Seriously! Did you know that lemons can lessen the psychoactive effects of THC? This is because lemons contain terpenes – compounds found in plants, including cannabis, that produce flavor and biological reactions – with the predominant terpene being limonene. When limonene is absorbed into the body, it stimulates an anti-anxiety response to alleviate negative effects of cannabis use.
If you want to break a high, drink some homemade lemonade. Ensure the juice is squeezed straight from the lemon and add a bit of zest from the peel, because the outer rind has the highest limonene concentration. (For extra juice, roll the lemons on a flat surface before squeezing.)
Could adding fresh lemons to your regular diet help reduce your weed intake? It’s hard to tell, but an extra dose of limonene throughout the week could certainly help calm your nerves.
Cannabis Consumption Relief Gets Spicy
Another terpene has been proven to break overly-potent highs: Beta-caryophyllene, found in black peppercorns, will chemically counteract the effects of THC in cannabis. Like its fellow compound, beta-caryophyllene will produce a calming effect, and many people who have reported chewing on black peppercorns to come down from smoking weed also said doing so helped them to feel less depressive and more alert.
Musician Neil Young explained to Howard Stern that chewing black peppercorns was his favorite method of coming down from a cannabis high. At least you know it gets cool points.
CBD to Reduce THC Highs
Using a cannabis product to reduce your weed intake? Sounds counterintuitive, but it really does work. CBD is a compound found in cannabis that promotes many beneficial effects in the body, from anxiety and pain relief to improving focus and helping with sleep. If you’re a heavy cannabis consumer looking to come down more easily from your highs, a few drops of CBD oil tincture taken orally will soften the negative effects brought on by too much THC.
When consumed on a regular basis or used to treat anxiety and pain, CBD has been shown to help people titrate down their amounts of less healthy substances, such as alcohol and opioid medications. Those seeking a more balanced existence for a sober lifestyle would do well by incorporating some CBD items into their daily routine.
Stay Calm and Get Support
Feeling panic after cannabis use? Stay calm and focus on your breathing. Take conscious breaths, relax your body, and try to take a nap if needed.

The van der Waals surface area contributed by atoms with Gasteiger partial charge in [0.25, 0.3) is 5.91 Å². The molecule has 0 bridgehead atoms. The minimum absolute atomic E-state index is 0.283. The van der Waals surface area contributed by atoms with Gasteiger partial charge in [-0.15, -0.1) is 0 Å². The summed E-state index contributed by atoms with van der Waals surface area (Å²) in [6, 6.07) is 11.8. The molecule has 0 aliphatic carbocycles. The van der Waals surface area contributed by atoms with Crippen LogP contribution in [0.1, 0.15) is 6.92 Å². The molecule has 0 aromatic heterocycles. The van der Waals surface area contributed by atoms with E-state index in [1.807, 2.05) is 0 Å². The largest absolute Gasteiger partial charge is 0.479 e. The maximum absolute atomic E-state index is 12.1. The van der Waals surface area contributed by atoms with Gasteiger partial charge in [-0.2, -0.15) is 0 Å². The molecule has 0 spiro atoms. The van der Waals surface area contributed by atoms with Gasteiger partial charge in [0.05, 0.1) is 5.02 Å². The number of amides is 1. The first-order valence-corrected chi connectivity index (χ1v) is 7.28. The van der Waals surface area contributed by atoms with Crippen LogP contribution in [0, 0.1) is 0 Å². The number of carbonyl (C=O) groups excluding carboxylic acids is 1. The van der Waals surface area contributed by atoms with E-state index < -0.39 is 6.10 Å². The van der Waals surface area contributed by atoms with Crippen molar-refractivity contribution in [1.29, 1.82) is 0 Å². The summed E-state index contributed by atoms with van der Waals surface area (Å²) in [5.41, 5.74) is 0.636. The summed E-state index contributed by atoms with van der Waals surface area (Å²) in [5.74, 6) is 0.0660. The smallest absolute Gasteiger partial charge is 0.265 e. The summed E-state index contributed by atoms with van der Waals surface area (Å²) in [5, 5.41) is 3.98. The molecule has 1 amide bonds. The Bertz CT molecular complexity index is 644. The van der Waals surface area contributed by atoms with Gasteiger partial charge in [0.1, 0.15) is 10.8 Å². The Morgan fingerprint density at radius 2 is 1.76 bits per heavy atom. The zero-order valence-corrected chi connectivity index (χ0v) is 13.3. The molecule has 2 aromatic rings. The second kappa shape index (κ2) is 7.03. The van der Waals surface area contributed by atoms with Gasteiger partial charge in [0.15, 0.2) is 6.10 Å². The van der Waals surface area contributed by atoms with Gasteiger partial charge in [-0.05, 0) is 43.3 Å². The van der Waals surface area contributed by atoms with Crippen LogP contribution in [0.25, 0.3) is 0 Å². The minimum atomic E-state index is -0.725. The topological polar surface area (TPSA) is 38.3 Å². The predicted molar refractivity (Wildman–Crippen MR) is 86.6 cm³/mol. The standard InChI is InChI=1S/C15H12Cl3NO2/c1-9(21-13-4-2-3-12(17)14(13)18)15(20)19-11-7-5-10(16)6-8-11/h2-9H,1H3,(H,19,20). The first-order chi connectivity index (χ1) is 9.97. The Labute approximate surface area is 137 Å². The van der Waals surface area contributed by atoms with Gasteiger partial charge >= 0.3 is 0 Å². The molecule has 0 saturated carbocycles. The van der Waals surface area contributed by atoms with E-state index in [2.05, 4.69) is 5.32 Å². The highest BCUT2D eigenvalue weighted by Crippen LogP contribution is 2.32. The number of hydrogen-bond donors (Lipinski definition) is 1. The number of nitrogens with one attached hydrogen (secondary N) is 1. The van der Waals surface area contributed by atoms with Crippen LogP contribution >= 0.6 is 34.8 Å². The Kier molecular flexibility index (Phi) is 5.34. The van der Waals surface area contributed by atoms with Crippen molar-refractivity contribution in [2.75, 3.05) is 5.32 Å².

Light meditation exercises work well to reduce any paranoid effects that strong weed may bring on. And if you want to get accustomed to using less cannabis overall, you can make meditational practices a daily ritual. Other activities to help center yourself can include yoga and free-writing or journaling.
Don’t be afraid to get support from others on this journey. Whether you need a companion to help you relax in that moment of anxiety from a highly-potent cannabis session, or a long-term accountability partner to keep your meditations on track, having a circle of people that you trust is key to meeting this challenge.
Be Aware of Withdrawal Symptoms and Don’t Give Up!
No matter what your favorite cannabis delivery method is, the effort to reduce your weed intake can be a long one. You don’t have to go – and shouldn’t – go cold-turkey, and you shouldn’t feel pressure to give up if your progression isn’t measuring up to your expectations.
Be aware of symptoms as you try different approaches to change your habits. You may experience sensations including loss of appetite, sadness, irritability, and chills as you go on your journey. Let loved ones close to you know what you’re going through, and talk to your doctor about the safest way to reduce your cannabis consumption.
Which Approach Works Best for Quitting Marijuana?
When all is said and done, which of these approaches works best for either quitting marijuana (remember, no cold-turkey) or reducing your weed intake? The answer is up to you! Smoking weed should be pleasurable and an activity used for healing and relaxation. If Mama Ganja isn't working for your body the way she's meant to, it's time to get back to basics. Keep calm and you'll weather the storm of marijuana withdrawal, no matter what your cannabis consumption preferences.